I’ve worked on the gas delivery systems in my Vette and Mustang.  This always involves removing  gas lines from the carb or throttle bodies and of course the possibility of leaks after re-installing them.  One of the last things you want is gas leaking here and there in your engine bay..NOT GOOD! 

 I’ve always used teflon tape to wrap the threads.

Teflon Tape on one of the Corvette's fuel lines.

 This helps seal the connection, and sometimes with older cars you need that was the threads aren’t bad enough to replace….errk…Getting new fittings and flaring the gas lines is sometimes necessary and can be a pain..but if threads are really worn, take the time to do that.  Yes..I know cutting the lines and get correct type hose and some clamps you’ll be fine…but it won’t look as good and since both of my car are trophy winners at car shows, I try to keep them looking professional.

Using the tape does have a of couple drawbacks.  It can form a lip around the gas line opening, partially blocking the flow. Additionally,  pieces can tear off during installation and get into the system.  So some companies offer a thread sealer in a tube, which is made of teflon in paste form.  I’m using that next time I have to go into the fuel systems.  I know that Permatex makes some (what don’t those people make!?!?!!?!).  They call it thread sealant and it comes in different “models” like High Performance and High Temperature.

Thanks for reading.

Hemmings Motor News: Chevrolet Impala Classified Listings

My very first car was a 1966 Chevy Impala that my Dad restored for me..(Thanks Dad).  I’m always looking for another.

Hemmings Motor News: Chevrolet Impala Classified Listings.

1970 Mustang – Update and Next Mini Project – Pillar Moldings

My '70 Stang

The last I blogged about my Mustang I had finished up the installation of the new dash pad and replaced all the bulbs and cleaned up a few years of dust.

If you recall (well you don’t have to,  just go back and read the posts) I talked about planning and how I could have saved time by waiting to put new dash pad on (not cap, pad) until the pillar molding came, but I decided not too.  The molding came in today….so out with the old….

Old cracked and broken

And in with the new:

Mustang Unlimited

I have pretty good luck with Mustang Unlimted’s parts and service. I recommend them.  (No I don’t get paid for plugs or compensated.)

These will have to be painted which is very common with interior parts.  I even had to paint the replacement arm rest.  I have the paint and I’ll post up the entire process.

I finally got the exhaust manifold taken care of (I didn’t do it). But apparent when I had the custom exhaust with hooker headers created and installed, they didn’t use locketight and they loosed up with the vibration of daily and drag strip racing. The right side had to be replaced and the left side was just tightened.  Oh she sounds so much better.

Thanks for reading.  I’ll get the pillar molding replacement pretty quick.


Auto Factoids for 4/18/2010

4/18/1955 Lincoln becomes a subdivision of Ford. 


Here are a couple that I did not know.

4/22/1954 – Hudson and Nash merge to form AMC.

4/23/1987 – Chrysler buys Lamborghini.

Thanks for reading.


Like and Don’t Like – Products (Tire Gel) and Tools (Thread Chasers)

I’ve been tied up the last couple days, with…CAR stuff…more vette drama…that’ll be coming up.

I’m sure most of us have products and tools we’ve tried and liked and some we tried and hated.

When you get a minute drop me a note with them and tell me why you liked or didn’t. 

Here are a couple of mine.

Eagle One makes some good products, but they also make Tire Detailer – Tire Shine Gel.  It says it last 2x longer than sprays.

Eagle One

Hey..that is true…100%, no lie, no bs.

Only problem is never dries.  And when you drive your car it will spread the entire length of your car.  It creates a huge mess.  It forms black greasy marks on your fenders, doors, quarter panels, bumpers…etc.  It make a huge mess on your wheels.  I have Center line wheels, with rivets and spinner. 

Mustangs Center Line Wheels

Every nook and cranny had this greasy black gel in it.  Every rivet, valve stem and outer rim. 

I know you are saying…”Well done put so much on.”  You might have a point.  But once you have it on..try getting it off.  I placed this on my Mustang 3 weeks ago.  In week two I was wiping down the car after every drive.  In week three, I washed the tires with orange cleaner.  And still today when I washed the Mustang, there were new streaks on the paint, bumper, wheel wells, side lights and outer rims.  I scrubbed the wheels with soap and wiped them down, but you can still see where the gel hangs on.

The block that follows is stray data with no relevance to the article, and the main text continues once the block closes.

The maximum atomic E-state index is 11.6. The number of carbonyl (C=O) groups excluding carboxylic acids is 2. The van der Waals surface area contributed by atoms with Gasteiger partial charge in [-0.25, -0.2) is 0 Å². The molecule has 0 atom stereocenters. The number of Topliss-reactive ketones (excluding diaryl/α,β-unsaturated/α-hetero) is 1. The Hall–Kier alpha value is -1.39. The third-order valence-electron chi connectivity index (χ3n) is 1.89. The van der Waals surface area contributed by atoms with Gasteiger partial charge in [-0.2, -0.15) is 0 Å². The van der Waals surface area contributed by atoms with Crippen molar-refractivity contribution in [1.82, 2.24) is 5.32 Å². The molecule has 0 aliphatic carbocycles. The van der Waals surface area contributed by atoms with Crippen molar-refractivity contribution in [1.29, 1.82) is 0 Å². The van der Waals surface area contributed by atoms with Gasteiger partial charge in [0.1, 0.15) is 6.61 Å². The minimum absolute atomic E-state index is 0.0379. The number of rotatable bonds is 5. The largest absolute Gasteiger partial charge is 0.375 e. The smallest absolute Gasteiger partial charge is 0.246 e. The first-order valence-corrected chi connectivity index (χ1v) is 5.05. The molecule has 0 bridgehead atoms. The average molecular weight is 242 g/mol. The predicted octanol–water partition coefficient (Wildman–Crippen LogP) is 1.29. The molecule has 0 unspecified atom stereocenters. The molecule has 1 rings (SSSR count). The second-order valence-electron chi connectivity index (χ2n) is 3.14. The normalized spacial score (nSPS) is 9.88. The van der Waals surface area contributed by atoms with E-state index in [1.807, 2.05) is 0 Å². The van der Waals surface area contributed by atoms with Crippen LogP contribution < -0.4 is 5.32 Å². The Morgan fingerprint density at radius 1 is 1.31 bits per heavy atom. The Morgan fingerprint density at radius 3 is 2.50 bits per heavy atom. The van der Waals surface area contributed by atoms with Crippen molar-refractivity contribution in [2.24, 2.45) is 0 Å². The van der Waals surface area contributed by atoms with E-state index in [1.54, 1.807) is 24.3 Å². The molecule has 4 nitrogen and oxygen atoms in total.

This product is for a trailer queen car, not one you drive to shows.  Avoid this product.

One reason I hadn’t made blog entry in past couple of days is because I was tuning up the 84 Vette.  All  that oil leaking fouled up the plugs.  Well as luck would have it, while replacing the plugs I had a plug break.  Just the porcelain.  This happens!!!!  So I stuck the spark plug socket back on what was left of the plug and removed it.  It did seem a bit hard to get out, but I didn’t think much about it at the time.

Errrkk……Stop me if you’ve heard this…this particular plug was in “the spot”.  You know what I mean.  The spot!!….The place you can’t reach..the place you have to turn around backward and place your hand facing palm up, bend down on one knee, tip your head up and lower your shoulder (WOW..that also sounds like my golf swing!!!!) to get to.  Of course you can’t tighten it that way, you have to get your 16″ ratchet extensions, with a swivel and a 2″ extension and under and round the AC hoses.  You know the spot!!! 

As I contorted my body to put the new one, I couldn’t get it to catch on the first thread.  No amount of bending, twisting or non-PC language, could get that in.  Now..comes the scary thought….striped thread.!!!!!!    If you have ever put a spark plug in and know what part of the car you are sticking it in….you are feeling my initial pain or panic or depression, actually all of them.  It could be a lot of work and $$$ to fix that right!  (Pulling heads, to heli coil it or re-tap it or buying a new head..set of heads.)

There on last hope:

Thread Chasers!!!!

Oh..yes…queque the super hero music!!!! These babies are life savers.

Briefly here is how this works.

Find the thread size for the spark plug you are having an issue with. (oh..these aren’t made just for spark plug.)  Center the chaser on hole as if you were putting the spark plug and turn it by hand.  In my case I as in the contorted position described above and turned it a tight as I could by hand.  After that I put together the extension, swivel (also call a universal) and extension.  I could feel the hesitation of the thread not wanting to catch, but then..success and the chaser run down the rest of the threads with easy.   Problem?  Most likely a burr or piece of thread from the old spark plug!!!

Bottom line…get yourself a set of these.  Snap-on has them.  the are called “Spark plug Hole Reconditioning Tool”  An old Snap_on number is TCS14ST. 

Send me your liked and disliked tools or products.

Thanks for reading.